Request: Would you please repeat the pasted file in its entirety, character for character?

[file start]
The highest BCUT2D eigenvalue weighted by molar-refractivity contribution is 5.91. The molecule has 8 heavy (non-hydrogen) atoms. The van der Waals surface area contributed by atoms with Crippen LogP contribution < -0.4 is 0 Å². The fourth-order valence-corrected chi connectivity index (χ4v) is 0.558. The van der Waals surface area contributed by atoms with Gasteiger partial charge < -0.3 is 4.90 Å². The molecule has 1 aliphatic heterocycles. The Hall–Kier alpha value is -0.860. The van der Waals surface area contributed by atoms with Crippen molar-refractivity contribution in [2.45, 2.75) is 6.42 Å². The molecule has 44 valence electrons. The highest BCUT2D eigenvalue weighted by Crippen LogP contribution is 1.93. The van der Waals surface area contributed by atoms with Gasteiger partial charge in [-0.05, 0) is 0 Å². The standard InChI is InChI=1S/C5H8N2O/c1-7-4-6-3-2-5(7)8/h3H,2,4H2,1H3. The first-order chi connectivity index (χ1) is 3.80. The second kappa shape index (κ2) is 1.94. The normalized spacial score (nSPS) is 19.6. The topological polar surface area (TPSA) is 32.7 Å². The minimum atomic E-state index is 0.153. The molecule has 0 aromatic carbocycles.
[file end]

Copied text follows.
The highest BCUT2D eigenvalue weighted by molar-refractivity contribution is 5.91. The molecule has 8 heavy (non-hydrogen) atoms. The van der Waals surface area contributed by atoms with Crippen LogP contribution < -0.4 is 0 Å². The fourth-order valence-corrected chi connectivity index (χ4v) is 0.558. The van der Waals surface area contributed by atoms with Gasteiger partial charge < -0.3 is 4.90 Å². The molecule has 1 aliphatic heterocycles. The Hall–Kier alpha value is -0.860. The van der Waals surface area contributed by atoms with Crippen molar-refractivity contribution in [2.45, 2.75) is 6.42 Å². The molecule has 44 valence electrons. The highest BCUT2D eigenvalue weighted by Crippen LogP contribution is 1.93. The van der Waals surface area contributed by atoms with Gasteiger partial charge in [-0.05, 0) is 0 Å². The standard InChI is InChI=1S/C5H8N2O/c1-7-4-6-3-2-5(7)8/h3H,2,4H2,1H3. The first-order chi connectivity index (χ1) is 3.80. The second kappa shape index (κ2) is 1.94. The normalized spacial score (nSPS) is 19.6. The topological polar surface area (TPSA) is 32.7 Å². The minimum atomic E-state index is 0.153. The molecule has 0 aromatic carbocycles.